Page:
When can you expect investment returns? Insights from a seasoned entrepreneur in digital entertainment.
“It turned out that in my life, I have participated in 22 investment rounds from entrepreneurs.
In the current project, this has already happened five times. Here are the conclusions I came to:
1. An investment is materialized faith. No one knows the future, no matter how experienced they are. An investor either believes or does not.
For me, the most crucial thing became my own belief in what I do; that alone may be enough. However, a lack of coherence in one’s vision will not lead to a deal.
2. Early-stage investments are investments in people: the founders and the team. The idea and the market are reasons to think about the attractiveness of the niche. But the trigger to give or not give money is the human qualities of the founder and the team.
Essentially, at this stage, an investor answers the question, ‘Do I believe these people will do something cool or not?’ Yes, the market is also important, but a growing market reinforces belief, it does not create it.
3. A professional investor is a role in which they manage other people’s money and must return 50%+ annually in the venture market. I don’t do well with these guys; for them, numbers are more important than meanings, and they often can’t afford a big interesting game. For me, realizing this was key to answering the question, ‘Who is my investor?’ — with whom I am ready to go into a big story.
By the way, almost all current investors are past and present successful entrepreneurs who have built unicorns themselves.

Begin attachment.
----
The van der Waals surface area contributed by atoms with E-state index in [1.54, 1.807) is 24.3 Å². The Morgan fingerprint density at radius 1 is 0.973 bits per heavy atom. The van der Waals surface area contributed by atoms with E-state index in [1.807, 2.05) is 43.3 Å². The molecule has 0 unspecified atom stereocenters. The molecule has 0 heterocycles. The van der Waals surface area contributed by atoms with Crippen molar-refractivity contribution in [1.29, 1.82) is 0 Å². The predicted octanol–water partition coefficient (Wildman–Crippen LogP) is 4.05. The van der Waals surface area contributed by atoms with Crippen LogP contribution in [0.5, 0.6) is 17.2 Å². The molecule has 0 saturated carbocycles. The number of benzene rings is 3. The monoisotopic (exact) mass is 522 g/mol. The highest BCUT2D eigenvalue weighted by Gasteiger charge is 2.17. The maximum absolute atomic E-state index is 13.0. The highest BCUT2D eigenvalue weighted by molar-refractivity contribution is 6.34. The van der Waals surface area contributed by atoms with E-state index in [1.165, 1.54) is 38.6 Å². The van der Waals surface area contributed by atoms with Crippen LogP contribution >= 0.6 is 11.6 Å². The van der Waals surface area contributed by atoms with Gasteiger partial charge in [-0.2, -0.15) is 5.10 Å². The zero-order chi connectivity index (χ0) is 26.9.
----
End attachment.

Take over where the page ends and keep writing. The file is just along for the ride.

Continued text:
It’s easy to be on the same wavelength with them and achieve maximum results.
4. When talking to an investor, keep in mind the picture of ‘marriage.’ No matter how charming and courteous the investor is, remember that you are entering into a long-term relationship.
There is more money in the world than worthy ideas. There are more worthy ideas than people capable of realizing them.
If you are such a person, then you choose whom to take money from. If not… then you will have an unhappy marriage of convenience.
5. The qualities of a founder, I repeat, are more important than the idea, but the idea is also important, of course. Because a strong idea generates a strong challenge. And without a challenge, you won’t gather strong people around you. And without strong people, there is no belief in you.
6. If during the ‘candy-bouquet’ period with an investor, something scratches you — run. Investments are a marriage of convenience. It won’t be easy to run away. You will have to communicate with this person/people for many years during tough times. And if you don’t like something about them at the beginning, it will get worse.
Any deal is good until you can get out of it. Trust your intuition and don’t convince yourself that everything will be fine. Anxiety is your friend.
7. Valuation is an unimportant parameter. I really hate bargaining. I resonate most with the moment in the movie ‘Who Killed the Blackberry’ when the main character calls and makes an offer to the third founder, offering the final version in his head and immediately gets an agreement.
8. Smart money is a story about your chemistry and synergy with investors as partners. For me, it’s not a locomotive that pulls you forward; it’s more like a set of keys to specific doors that you can use, most often just once.
9. Most investors don’t understand how to build their own businesses. Exactly how many — I don’t know. The exceptions are active or former entrepreneurs, so we choose exactly such ones.”